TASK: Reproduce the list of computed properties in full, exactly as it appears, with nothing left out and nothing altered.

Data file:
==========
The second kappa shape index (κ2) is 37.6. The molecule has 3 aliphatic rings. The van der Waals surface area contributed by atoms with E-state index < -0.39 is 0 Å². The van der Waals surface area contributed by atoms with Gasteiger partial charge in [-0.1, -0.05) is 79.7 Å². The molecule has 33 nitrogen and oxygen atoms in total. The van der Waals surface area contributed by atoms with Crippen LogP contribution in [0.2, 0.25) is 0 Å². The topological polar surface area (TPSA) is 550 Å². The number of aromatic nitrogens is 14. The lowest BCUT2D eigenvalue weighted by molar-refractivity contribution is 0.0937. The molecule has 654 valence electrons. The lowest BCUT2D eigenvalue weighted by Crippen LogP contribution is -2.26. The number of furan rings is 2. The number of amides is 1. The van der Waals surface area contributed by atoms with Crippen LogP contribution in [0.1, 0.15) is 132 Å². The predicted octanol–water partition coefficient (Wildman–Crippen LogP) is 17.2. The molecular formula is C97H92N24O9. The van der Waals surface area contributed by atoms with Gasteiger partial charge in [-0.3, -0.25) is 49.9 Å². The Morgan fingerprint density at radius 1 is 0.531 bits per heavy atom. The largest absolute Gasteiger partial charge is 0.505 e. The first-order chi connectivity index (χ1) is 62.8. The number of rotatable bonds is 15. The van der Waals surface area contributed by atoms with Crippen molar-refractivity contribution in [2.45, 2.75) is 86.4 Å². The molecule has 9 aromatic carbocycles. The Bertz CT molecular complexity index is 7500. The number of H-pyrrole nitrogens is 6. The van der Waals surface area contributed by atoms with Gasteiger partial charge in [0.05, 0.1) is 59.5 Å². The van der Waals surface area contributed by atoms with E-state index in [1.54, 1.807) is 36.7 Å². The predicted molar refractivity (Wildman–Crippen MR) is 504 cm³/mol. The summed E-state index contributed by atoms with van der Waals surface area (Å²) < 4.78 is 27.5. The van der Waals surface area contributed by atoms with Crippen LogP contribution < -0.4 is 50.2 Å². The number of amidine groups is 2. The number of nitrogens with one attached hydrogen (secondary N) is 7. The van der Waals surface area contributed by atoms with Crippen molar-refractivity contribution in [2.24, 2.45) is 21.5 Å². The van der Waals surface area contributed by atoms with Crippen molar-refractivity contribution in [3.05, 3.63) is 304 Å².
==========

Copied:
The second kappa shape index (κ2) is 37.6. The molecule has 3 aliphatic rings. The van der Waals surface area contributed by atoms with E-state index < -0.39 is 0 Å². The van der Waals surface area contributed by atoms with Gasteiger partial charge in [-0.1, -0.05) is 79.7 Å². The molecule has 33 nitrogen and oxygen atoms in total. The van der Waals surface area contributed by atoms with Crippen LogP contribution in [0.2, 0.25) is 0 Å². The topological polar surface area (TPSA) is 550 Å². The number of aromatic nitrogens is 14. The lowest BCUT2D eigenvalue weighted by molar-refractivity contribution is 0.0937. The molecule has 654 valence electrons. The lowest BCUT2D eigenvalue weighted by Crippen LogP contribution is -2.26. The number of furan rings is 2. The number of amides is 1. The van der Waals surface area contributed by atoms with Crippen LogP contribution in [0.1, 0.15) is 132 Å². The predicted octanol–water partition coefficient (Wildman–Crippen LogP) is 17.2. The molecular formula is C97H92N24O9. The van der Waals surface area contributed by atoms with Gasteiger partial charge in [-0.3, -0.25) is 49.9 Å². The Morgan fingerprint density at radius 1 is 0.531 bits per heavy atom. The largest absolute Gasteiger partial charge is 0.505 e. The first-order chi connectivity index (χ1) is 62.8. The number of rotatable bonds is 15. The van der Waals surface area contributed by atoms with Crippen molar-refractivity contribution in [2.45, 2.75) is 86.4 Å². The molecule has 9 aromatic carbocycles. The Bertz CT molecular complexity index is 7500. The number of H-pyrrole nitrogens is 6. The van der Waals surface area contributed by atoms with Gasteiger partial charge in [0.05, 0.1) is 59.5 Å². The van der Waals surface area contributed by atoms with E-state index in [1.54, 1.807) is 36.7 Å². The predicted molar refractivity (Wildman–Crippen MR) is 504 cm³/mol. The summed E-state index contributed by atoms with van der Waals surface area (Å²) < 4.78 is 27.5. The van der Waals surface area contributed by atoms with Crippen LogP contribution < -0.4 is 50.2 Å². The number of amidine groups is 2. The number of nitrogens with one attached hydrogen (secondary N) is 7. The van der Waals surface area contributed by atoms with Crippen molar-refractivity contribution in [2.24, 2.45) is 21.5 Å². The van der Waals surface area contributed by atoms with Crippen molar-refractivity contribution in [3.05, 3.63) is 304 Å².